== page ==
Fractal analysis based on the fractional Brownian motion model was applied to ground-glass opacity on high-resolution CT (HRCT) to investigate its usefulness in distinguishing ground-glass opacity caused by nonfibrotic disease processes and that caused by fibrotic disease processes, confirming pathology.
Twenty-one postmortem lungs inflated and fixed by Heitzman's method were evaluated. By correlating HRCT and pathology, the lungs were classified into nonfibrotic disease processes and fibrotic disease processes. Fractal analysis based on the fractional Brownian motion model provides the parameterH, which is a statistical measure related to the psychophysical perception of roughness. For regions of interest positioned over ground-glass opacities on HRCT, conventional statistics (mean value and SD) and the estimated H values were calculated using a workstation.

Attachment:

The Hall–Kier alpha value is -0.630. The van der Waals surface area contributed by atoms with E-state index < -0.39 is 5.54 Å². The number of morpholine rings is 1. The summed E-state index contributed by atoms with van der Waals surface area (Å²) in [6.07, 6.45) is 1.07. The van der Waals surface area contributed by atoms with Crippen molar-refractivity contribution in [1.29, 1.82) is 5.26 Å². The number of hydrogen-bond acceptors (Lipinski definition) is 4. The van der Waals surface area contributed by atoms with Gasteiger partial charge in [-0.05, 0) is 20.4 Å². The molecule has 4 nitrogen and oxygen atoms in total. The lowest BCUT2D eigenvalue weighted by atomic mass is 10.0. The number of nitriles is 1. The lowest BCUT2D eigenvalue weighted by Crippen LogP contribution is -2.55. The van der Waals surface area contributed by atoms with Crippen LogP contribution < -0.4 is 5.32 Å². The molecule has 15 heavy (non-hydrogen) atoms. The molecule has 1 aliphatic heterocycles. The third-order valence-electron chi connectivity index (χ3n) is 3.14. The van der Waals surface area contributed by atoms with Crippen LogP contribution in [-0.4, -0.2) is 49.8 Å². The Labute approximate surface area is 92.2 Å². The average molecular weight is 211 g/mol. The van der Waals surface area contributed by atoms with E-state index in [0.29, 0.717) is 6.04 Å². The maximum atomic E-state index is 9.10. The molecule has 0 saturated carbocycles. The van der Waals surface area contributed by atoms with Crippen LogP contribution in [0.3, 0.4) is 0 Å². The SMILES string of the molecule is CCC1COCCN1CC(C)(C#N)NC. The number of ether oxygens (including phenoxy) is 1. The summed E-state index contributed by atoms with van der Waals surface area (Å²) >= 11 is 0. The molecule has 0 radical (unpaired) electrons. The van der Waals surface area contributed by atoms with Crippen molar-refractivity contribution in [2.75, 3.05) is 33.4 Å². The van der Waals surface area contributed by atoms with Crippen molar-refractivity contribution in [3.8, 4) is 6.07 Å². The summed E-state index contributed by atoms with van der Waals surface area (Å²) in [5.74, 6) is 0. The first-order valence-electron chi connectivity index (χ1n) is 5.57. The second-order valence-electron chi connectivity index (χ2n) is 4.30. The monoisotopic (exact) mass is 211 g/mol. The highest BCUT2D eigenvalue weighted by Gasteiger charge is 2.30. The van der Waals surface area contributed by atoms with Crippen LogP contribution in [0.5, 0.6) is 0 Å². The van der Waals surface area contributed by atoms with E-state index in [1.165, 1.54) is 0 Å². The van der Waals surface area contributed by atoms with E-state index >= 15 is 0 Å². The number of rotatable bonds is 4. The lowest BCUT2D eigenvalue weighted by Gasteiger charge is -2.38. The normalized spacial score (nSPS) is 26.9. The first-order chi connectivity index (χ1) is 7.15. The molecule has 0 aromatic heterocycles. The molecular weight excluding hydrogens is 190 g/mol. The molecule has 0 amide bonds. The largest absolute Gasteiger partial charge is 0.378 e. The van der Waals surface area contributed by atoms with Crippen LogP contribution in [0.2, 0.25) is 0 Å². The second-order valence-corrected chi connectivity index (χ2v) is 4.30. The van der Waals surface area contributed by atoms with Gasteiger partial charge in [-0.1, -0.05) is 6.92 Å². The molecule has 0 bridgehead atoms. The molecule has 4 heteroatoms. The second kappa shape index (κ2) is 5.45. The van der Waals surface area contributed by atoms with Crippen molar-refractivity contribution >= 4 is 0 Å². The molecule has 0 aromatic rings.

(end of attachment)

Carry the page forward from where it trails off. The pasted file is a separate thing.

Pathologically, 10 lung specimens were categorized as nonfibrotic disease processes and 11 as fibrotic disease processes. Whereas the conventional statistics had considerable overlap in two disease processes, the overlapping was drastically reduced in the H values. The H values of fibrotic disease processes (mean ± SD, 0.423 ± 0.064) were significantly greater than those of nonfibrotic disease processes (0.297± 0.036) (p < 0.001).
Fractal analysis based on the fractional Brownian motion model may provide a new promising scheme for assessing ground-glass opacity on HRCT caused by either nonfibrotic or fibrotic disease processes.